Myocardial Infarctional Redefined

Myocardial Infarctional RedefinedA long-awaited universal definition of myocardial infarction (MI) has been released. A global task force with expertise in biomarkers, electrocardiographic (ECG) criteria, imaging, interventions, clinical trials, and public policy has updated the consensus document from the year 2000. The revised definition is being published simultaneously in European Heart Journal, Journal of American College of Cardiology, and Circulation.

The new definition is important for several reasons. Defining a disease enables clinicians to label patients (make a diagnosis); labeling has implications for patients with respect to their relationships to the medical community and to the rest of society. For example, receiving a diagnosis of MI may change a person’s ability to perform certain jobs.

Unfortunately, clinicians and clinical scientists often define the same disease in different ways.

Characteristics that define a disease in one country might be interpreted differently by physicians in another country. This makes it difficult to compare the results of various studies of patients with a particular disease.
Such is the case with MI. Past attempts to arrive at a standard definition failed, often because of evolving diagnostic technology and confusion surrounding the suggested definition. The first consensus committee recommended that MI be qualified by referring to the amount of heart muscle loss, to the circumstances leading to the infarct, and to the timing of the heart muscle cell death in relation to the time of the observation.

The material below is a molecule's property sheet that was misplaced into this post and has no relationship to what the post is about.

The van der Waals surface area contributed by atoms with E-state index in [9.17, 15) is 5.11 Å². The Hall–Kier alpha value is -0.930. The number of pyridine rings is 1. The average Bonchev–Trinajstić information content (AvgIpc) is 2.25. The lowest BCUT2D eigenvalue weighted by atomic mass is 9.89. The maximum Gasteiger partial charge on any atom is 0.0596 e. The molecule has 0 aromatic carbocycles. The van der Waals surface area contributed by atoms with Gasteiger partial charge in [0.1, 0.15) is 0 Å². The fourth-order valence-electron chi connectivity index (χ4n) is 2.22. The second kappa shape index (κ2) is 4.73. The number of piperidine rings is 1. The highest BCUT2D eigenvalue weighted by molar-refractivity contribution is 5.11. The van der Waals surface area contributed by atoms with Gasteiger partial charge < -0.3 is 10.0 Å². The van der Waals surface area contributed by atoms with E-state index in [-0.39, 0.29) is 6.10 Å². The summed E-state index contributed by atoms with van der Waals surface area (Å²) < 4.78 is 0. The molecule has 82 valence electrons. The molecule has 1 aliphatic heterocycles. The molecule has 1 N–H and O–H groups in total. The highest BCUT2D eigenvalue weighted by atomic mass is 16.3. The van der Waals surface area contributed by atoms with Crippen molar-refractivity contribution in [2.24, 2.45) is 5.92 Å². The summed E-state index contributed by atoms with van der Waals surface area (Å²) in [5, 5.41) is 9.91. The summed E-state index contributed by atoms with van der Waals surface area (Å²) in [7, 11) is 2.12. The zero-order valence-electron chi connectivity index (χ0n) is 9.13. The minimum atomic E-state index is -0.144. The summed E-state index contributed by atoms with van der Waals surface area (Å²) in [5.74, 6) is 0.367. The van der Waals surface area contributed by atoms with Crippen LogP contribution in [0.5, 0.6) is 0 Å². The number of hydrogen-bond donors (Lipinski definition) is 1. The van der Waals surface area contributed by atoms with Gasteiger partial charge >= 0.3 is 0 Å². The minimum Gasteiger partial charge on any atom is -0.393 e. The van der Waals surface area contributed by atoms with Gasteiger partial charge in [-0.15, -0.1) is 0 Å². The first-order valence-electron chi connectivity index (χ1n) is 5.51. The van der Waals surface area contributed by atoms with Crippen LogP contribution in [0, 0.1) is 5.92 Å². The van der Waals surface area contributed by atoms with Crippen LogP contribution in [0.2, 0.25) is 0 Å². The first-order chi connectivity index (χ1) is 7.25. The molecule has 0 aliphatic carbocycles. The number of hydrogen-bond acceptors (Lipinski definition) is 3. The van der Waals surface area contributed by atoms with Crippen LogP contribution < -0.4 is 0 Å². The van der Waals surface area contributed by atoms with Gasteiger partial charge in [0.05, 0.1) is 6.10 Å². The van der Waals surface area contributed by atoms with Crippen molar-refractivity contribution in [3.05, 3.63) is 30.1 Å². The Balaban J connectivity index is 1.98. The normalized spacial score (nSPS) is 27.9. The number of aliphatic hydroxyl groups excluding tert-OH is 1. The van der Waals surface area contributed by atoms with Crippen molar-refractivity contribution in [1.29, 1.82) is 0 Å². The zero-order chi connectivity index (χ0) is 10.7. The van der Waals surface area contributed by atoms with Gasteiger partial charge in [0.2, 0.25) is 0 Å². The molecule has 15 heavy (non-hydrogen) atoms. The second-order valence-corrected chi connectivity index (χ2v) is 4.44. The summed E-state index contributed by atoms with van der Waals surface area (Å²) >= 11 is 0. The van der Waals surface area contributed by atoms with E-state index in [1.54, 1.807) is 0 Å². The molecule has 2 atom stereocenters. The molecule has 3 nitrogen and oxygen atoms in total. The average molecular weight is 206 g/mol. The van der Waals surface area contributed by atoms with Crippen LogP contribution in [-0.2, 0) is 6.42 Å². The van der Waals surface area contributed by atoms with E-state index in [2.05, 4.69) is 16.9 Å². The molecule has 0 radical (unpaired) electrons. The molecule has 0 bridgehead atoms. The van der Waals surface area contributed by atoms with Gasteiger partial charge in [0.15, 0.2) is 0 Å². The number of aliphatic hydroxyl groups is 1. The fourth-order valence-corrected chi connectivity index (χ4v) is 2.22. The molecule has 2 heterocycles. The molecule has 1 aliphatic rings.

How to label small elevations in blood troponin that occur following percutaneous coronary intervention (PCI) is still controversial. Most delegates favored calling these tiny procedure-related episodes of myocardial injury “true” infarcts because they occurred in the setting of recognizable coronary arterial ischemic interventions.

However, it was felt that these PCI-related events should be distinguished from spontaneous (“wild-type”) MI, which usually presents with the traditional clinical scenario of substernal chest discomfort, accompanied by ischemic electrocardiographic changes and resulting from rupture of an atherosclerotic coronary arterial lesion.

The changes in the definition of an MI have serious consequences for less developed and developing countries. The definition should be used by developed countries immediately and by developing countries as quickly as resources become available.

(Sources: European Society of Cardilogy, American College of Cardiology, American Heart Association, and World Heart Federation, October 19, 2007.)